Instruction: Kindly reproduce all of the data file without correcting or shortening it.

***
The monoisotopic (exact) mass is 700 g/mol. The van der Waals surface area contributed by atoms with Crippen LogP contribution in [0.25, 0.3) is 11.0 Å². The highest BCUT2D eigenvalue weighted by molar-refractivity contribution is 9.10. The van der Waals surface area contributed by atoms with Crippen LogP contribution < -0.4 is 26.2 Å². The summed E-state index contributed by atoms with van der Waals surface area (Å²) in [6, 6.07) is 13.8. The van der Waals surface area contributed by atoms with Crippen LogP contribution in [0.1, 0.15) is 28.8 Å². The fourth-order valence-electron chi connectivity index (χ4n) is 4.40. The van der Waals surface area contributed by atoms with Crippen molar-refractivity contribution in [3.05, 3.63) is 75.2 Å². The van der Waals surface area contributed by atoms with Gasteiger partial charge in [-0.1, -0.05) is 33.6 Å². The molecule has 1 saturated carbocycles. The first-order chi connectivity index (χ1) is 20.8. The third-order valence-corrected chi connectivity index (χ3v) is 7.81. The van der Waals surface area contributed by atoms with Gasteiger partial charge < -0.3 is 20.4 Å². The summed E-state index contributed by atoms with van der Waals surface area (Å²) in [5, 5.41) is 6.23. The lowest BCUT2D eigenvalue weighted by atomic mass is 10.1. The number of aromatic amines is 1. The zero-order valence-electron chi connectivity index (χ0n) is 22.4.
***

The monoisotopic (exact) mass is 700 g/mol. The van der Waals surface area contributed by atoms with Crippen LogP contribution in [0.25, 0.3) is 11.0 Å². The highest BCUT2D eigenvalue weighted by molar-refractivity contribution is 9.10. The van der Waals surface area contributed by atoms with Crippen LogP contribution < -0.4 is 26.2 Å². The summed E-state index contributed by atoms with van der Waals surface area (Å²) in [6, 6.07) is 13.8. The van der Waals surface area contributed by atoms with Crippen LogP contribution in [0.1, 0.15) is 28.8 Å². The fourth-order valence-electron chi connectivity index (χ4n) is 4.40. The van der Waals surface area contributed by atoms with Crippen molar-refractivity contribution in [3.05, 3.63) is 75.2 Å². The van der Waals surface area contributed by atoms with Gasteiger partial charge in [-0.1, -0.05) is 33.6 Å². The molecule has 1 saturated carbocycles. The first-order chi connectivity index (χ1) is 20.8. The third-order valence-corrected chi connectivity index (χ3v) is 7.81. The van der Waals surface area contributed by atoms with Gasteiger partial charge < -0.3 is 20.4 Å². The summed E-state index contributed by atoms with van der Waals surface area (Å²) in [5, 5.41) is 6.23. The lowest BCUT2D eigenvalue weighted by atomic mass is 10.1. The number of aromatic amines is 1. The zero-order valence-electron chi connectivity index (χ0n) is 22.4.